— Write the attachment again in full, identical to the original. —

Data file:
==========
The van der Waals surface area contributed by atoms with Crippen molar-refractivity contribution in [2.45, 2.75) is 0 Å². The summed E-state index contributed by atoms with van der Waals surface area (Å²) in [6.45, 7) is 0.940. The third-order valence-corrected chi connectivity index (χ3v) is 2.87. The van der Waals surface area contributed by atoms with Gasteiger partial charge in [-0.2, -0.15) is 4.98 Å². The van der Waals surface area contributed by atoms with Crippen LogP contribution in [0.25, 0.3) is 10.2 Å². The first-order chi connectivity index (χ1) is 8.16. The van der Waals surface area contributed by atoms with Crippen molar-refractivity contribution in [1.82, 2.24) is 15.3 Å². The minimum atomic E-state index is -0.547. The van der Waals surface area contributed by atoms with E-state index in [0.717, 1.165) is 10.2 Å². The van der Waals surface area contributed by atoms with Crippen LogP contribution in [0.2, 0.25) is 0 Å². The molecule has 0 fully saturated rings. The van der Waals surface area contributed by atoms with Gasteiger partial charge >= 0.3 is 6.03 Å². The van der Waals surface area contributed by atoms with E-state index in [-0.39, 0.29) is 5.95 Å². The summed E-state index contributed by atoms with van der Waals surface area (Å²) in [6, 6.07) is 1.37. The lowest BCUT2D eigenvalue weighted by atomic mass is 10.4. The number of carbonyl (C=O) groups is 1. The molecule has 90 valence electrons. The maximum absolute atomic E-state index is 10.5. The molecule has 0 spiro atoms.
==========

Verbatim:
The van der Waals surface area contributed by atoms with Crippen molar-refractivity contribution in [2.45, 2.75) is 0 Å². The summed E-state index contributed by atoms with van der Waals surface area (Å²) in [6.45, 7) is 0.940. The third-order valence-corrected chi connectivity index (χ3v) is 2.87. The van der Waals surface area contributed by atoms with Gasteiger partial charge in [-0.2, -0.15) is 4.98 Å². The van der Waals surface area contributed by atoms with Crippen LogP contribution in [0.25, 0.3) is 10.2 Å². The first-order chi connectivity index (χ1) is 8.16. The van der Waals surface area contributed by atoms with Crippen molar-refractivity contribution in [1.82, 2.24) is 15.3 Å². The minimum atomic E-state index is -0.547. The van der Waals surface area contributed by atoms with E-state index in [0.717, 1.165) is 10.2 Å². The van der Waals surface area contributed by atoms with Crippen LogP contribution in [0.2, 0.25) is 0 Å². The molecule has 0 fully saturated rings. The van der Waals surface area contributed by atoms with Gasteiger partial charge >= 0.3 is 6.03 Å². The van der Waals surface area contributed by atoms with E-state index in [-0.39, 0.29) is 5.95 Å². The summed E-state index contributed by atoms with van der Waals surface area (Å²) in [6, 6.07) is 1.37. The lowest BCUT2D eigenvalue weighted by atomic mass is 10.4. The number of carbonyl (C=O) groups is 1. The molecule has 90 valence electrons. The maximum absolute atomic E-state index is 10.5. The molecule has 0 spiro atoms.